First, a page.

Video Settings Stimuli Collection #002
Sam's Midnight Adventure, Ancient Portal, Pebbly River Setting
Monthly story starters, writing ideas, and part-works for teaching writing at KS12.
In this episode, you will find my regular mix of story openings and quick ideas. I'm excited to be able to share them. However I've also started a new strand for video based resources. I have started with videos of settings that I think could be useful to teachers to use in the classroom. This is fun as it gives my walks and runs a new element that I am enjoying getting into as well.
A challenge for young writers is to create settings for their stories when they may have no experience of visiting these locations in real life to draw on. 'Write what you know' can run out very quickly depending on where you have lived and been. These videos are intended to be used in class (turn it up louder!) to immerse young writers in the location while they write, to give them a leg up for this part of their story.
✍️ Featured Story Starters
Sam's Midnight Adventure
Sam clung to the branch of the tall tree, trying not to think about the swaying and buffeting the wind was inflicting on his furry coat, not to mention his stomach. He was beginning to feel a little ill. Sam opened one eye and squinted to see the men with torches creeping across the battlements on the nearby castle, mere metres away. It seemed very late, dark and windy for them to be fixing a damaged rooftop.
This strange behaviour was quite fascinating to Sam. What were they up to? Sylvia had called him nosy – he thought he was just inquisitive - but he knew he should really go home, not get into more trouble. Then he saw the masks. Builders don’t wear masks! Sam dug his claws into the bark of the tree, leapt forward with all his might, and landed on all fours by the drawbridge of the castle. What was he getting himself into?
Read the complete opening and support material on the website
✍️ Featured Resource
Writing Setting Stimulus: Pebbly River
This video is a ten minute writing aid for classroom use. It is a recording of the sights and sounds in this place, no more no less. This is a shallow pebbly river on a regular walk of mine.
✍️ Quick Idea
After school you and a friend are exploring an abandoned building site. You both fall through the floor to an ancient ruin with a portal to other worlds.
📚 Hitting the Books…
On Writing: A Memoir of the Craft, by Stephen King
“The road to hell is paved with adverbs.”
Loved this book. I am a fan of King anyway, which didn’t hurt, as in the same way he confidently leads through a fictional narrative, here he takes us through a biography of his youth and later life as a route into the inspiration for many of his characters and stories. He unpacks a toolbox of techniques, and repeatedly extolls the strict requirement to both read and write regularly (and then some!). Most interesting to me, as someone who has taught primary (elementary) writing since 2000, is his approach to the nuts and bolts. In schools we teach kids to develop use of descriptive tools like adverbs, adjectives, simile, personification and so on. King’s take on this is that it is for the most part unnecessary, and that if your story is clear the reader does not need any of this to signal emotions and drivers. Similarly, he loves a good ‘said’ and argues that this is almost always the best option for signalling speech. I take his point, and I think this may be an issue with teaching early writing, in that young writers do not write anything long enough to truly lay out the inner workings of their characters enough to allow the stripping back of the more direct clues to intent in favour of pace. It’s a popular fiction perspective of course, but has forced me to lead on to some of the other great books on the craft for some comparison. If you have any interest in writing yourself, this is worth reading.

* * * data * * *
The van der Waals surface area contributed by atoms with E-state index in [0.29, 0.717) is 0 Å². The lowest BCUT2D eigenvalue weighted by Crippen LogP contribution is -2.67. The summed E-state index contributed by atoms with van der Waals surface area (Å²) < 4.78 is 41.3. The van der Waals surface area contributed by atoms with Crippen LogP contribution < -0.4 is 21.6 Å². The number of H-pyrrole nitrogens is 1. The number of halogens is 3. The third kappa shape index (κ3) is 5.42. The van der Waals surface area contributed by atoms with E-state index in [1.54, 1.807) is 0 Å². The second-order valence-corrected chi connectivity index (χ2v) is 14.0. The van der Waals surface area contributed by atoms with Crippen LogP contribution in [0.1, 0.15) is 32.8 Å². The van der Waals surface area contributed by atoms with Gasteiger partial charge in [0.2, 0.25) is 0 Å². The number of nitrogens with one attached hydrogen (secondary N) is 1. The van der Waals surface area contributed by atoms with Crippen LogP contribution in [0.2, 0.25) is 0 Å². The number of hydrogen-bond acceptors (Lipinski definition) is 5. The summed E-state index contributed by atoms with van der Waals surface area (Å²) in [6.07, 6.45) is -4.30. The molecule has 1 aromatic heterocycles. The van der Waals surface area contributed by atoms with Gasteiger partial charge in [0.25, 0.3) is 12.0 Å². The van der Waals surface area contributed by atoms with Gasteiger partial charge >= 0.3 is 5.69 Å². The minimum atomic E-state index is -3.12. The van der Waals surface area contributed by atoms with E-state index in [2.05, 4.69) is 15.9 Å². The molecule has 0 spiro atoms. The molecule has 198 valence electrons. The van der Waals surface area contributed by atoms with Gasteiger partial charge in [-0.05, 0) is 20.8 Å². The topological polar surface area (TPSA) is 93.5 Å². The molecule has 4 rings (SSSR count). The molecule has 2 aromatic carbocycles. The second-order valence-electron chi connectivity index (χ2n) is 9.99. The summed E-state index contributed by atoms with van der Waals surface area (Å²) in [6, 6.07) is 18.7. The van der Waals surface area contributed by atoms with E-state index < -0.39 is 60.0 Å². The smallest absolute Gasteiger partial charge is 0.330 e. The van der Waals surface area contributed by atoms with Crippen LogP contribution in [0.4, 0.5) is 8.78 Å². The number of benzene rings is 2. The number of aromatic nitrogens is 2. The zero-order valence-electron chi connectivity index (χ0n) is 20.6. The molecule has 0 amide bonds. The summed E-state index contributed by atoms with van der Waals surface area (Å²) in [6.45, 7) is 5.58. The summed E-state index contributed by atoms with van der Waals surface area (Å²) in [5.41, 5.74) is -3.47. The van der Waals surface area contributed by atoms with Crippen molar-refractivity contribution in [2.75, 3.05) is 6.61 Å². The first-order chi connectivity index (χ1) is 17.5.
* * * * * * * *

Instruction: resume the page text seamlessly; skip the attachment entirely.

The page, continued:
Check out On Writing: A Memoir of the Craft, by Stephen King | Captured with Readwise
❤️ This Week's Favourites
A few links to interesting content I've been thinking about recently.
🔧Tool: Bear (iOS App)
Joy to use.. Bear is a fantastic writing app. It has one of the most beautiful looks you will ever see, and is easy to navigate, search and sort your writing using the tags approach. Bear can handle markdown as well as plain text, and can also embed images, scans and sketches. For many purposes Bear can be the full solution, and is just gorgeous to use.
Free to use, or an annual subscription to sync across your devices, themes etc.
🧰 Kit: Microsoft Surface Pro
Microsoft's premium device range, Surface Pro is a fantastic teaching and planning tool. With touch and inking, as well as detachable keyboard and dual cameras, the surface is a robust and reliable educator's workhorse PC.
🎞 Video: Music For Writing Stories
The Copywriting channel on YouTube is a great place to find music to write to. This video is nice ambient music to listen to while writing, which I have found really great at setting a writing mood in the classroom.
A few things from previous newsletters that I thought you might appreciate reminding about :-)
✍️ Story: The Frozen Wilderness
✍️ Idea: Shrunk
🎞 Video: TED Ed Talk: What makes a hero?
📚 Book: Start With Why, by Simon Sinek
What else can I share with you…
🎞️ Featured Course: OneNote Course on SkillShare!
I've published a number of courses on SkillShare! Take a look at 'How to Organise EVERYTHING in OneNote'. It's my complete guide to the awesome organisation and teaching app that I use to organise everything in my life.
You can get two weeks free access to view this and any of their other courses https://geni.us/everythingonenotess
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